The Case Until Now: NGT To Hear the Bengaluru Steel Flyover Case Next On 30 January

The noted writer and actor Girish Karnad at a protest against the steel flyover proposed by the Karnataka government. Various citizens' groups have vehemently opposed the flyover, and cases against are being heard in the NGT and the Karnataka high court. PTI/ Shailendra Bhojak
27 January, 2017

In October 2016, news reports began to emerge of protests by citizens’ groups in Bengaluru against a construction project proposed by the government of Karnataka. In September, the Congress-led Karnataka government had approved a proposal to build a seven-kilometre, six-lane steel flyover between Basaveshwara circle and Hebbal, in central and north Bengaluru. This was not the first time the idea for such a project had been floated. In 2010, the BJP-led state government had suggested a similar flyover, but the plan was later dropped. Then, in 2014, the Bengaluru Development Authority (BDA) considered the project again, but several urban development experts opposed its construction. Through these years, the project had been mired in controversy.

An existing flyover from Hebbal leads to the National Highway 7, which further connects to the Kempegowda International Airport. The airport, inaugurated in 2008, is located 37 kilometres from the heart of the city, and efforts to improve its connectivity have long been a matter of discussion between citizens, town planners and political parties. While an expressway on NH7 ensures that traffic beyond Hebbal moves smoothly on to the airport, the seven-kilometre stretch before it regularly sees bottle-necks, as the commuter traffic within the city merges with the vehicles headed towards the airport. According to the government, the flyover would ease the traffic along this route.

The Karnataka government reportedly called for tenders on the project in September 2015. In March 2016, the Economic Times reported that the government was considering bids on a tender for the flyover’s construction—estimated to cost it nearly Rs 1,800 crores and the city 800 trees. In late September, the government reportedly awarded the contract to the multinational engineering firm Larsen & Toubro. On 28 September 2016, the state cabinet approved the project. The cabinet decision prompted widespread civic outrage: several citizens’ groups began conducting demonstrations and protests, opposing the project on environmental and monetary grounds, and alleging that the proposed solution was not in line with the principles of effective urban planning. Many urban-development experts also criticised the project on the grounds that it would use steel, instead of more conventional and cost-effective building materials such concrete. The government however, argued in support of its decision to use steel, citing a shorter completion time as the reason behind its choice.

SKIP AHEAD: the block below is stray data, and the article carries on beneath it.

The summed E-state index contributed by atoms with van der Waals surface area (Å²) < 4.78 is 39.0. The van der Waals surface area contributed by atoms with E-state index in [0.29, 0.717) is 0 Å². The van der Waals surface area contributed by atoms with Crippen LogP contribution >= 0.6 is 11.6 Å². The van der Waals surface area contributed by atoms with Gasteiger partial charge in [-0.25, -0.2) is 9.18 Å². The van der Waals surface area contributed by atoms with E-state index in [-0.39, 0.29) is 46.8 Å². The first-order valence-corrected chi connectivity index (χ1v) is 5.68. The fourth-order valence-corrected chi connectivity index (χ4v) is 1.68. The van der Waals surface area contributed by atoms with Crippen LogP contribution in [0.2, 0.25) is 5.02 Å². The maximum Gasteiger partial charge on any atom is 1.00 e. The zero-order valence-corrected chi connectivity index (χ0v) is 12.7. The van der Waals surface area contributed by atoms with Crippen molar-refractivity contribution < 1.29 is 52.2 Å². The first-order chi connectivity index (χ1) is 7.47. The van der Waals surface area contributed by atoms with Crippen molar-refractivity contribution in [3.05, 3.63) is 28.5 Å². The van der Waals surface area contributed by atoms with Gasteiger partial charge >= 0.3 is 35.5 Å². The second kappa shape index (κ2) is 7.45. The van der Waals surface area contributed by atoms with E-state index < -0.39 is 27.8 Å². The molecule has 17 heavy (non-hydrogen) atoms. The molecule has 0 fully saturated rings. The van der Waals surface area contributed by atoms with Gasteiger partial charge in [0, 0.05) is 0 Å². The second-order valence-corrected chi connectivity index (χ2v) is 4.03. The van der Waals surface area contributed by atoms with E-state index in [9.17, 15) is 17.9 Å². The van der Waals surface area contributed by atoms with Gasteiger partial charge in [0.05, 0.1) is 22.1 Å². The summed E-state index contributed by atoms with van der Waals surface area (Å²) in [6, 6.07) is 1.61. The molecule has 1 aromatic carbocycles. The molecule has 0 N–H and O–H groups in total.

Following the protests, two Bengaluru residents, N Mukund, a member of the Citizen Action Forum, a civil-society group, and V Balasubramanyam, the former additional chief secretary of Karnataka, filed a petition against the flyover with the National Green Tribunal. On 28 October, the NGT stayed the project for four weeks, on the grounds that the BDA, the body responsible for overseeing its construction, was yet to obtain an environmental clearance for it. Since the NGT stayed the project in October, it has repeatedly extended the stay and adjourned the hearings. The next hearing before the NGT is scheduled for 30 January 2017. On 21 December 2016, Citizens for Bangalore (CFB), one of the prominent citizens’ groups mounting an opposition to the flyover, filed an application to join the CAF’s petition before the NGT, which the tribunal approved.

CFB began organising demonstrations in October 2016, employing the slogan “Steel flyover beda”—we do not want the steel flyover. The CFB’s opposition to the flyover is on environmental grounds, and because it believes that the proposed solution favours only those who use cars to commute. On 16 October, the CFB, along with other civil-society groups that had come together under the banner Citizens Against Steel Flyover, organised and led a human chain of over 5,000 people on the seven-kilometre stretch along which the government had proposed the flyover would be built. Sreenivas Allavali, a senior member of the CFB, said, “The project proposes to cut 812 trees for the construction of a flyover that is only seven kilometres in length. Roughly around 50,000 commuters travel to the airport using their own vehicles, while 5 lakh commuters use buses. Who is the government really making this flyover for and what is it actually solving?” Allavali added that the CFB’s opposition was not to the flyover alone; it aimed to address the state of urban planning in the city.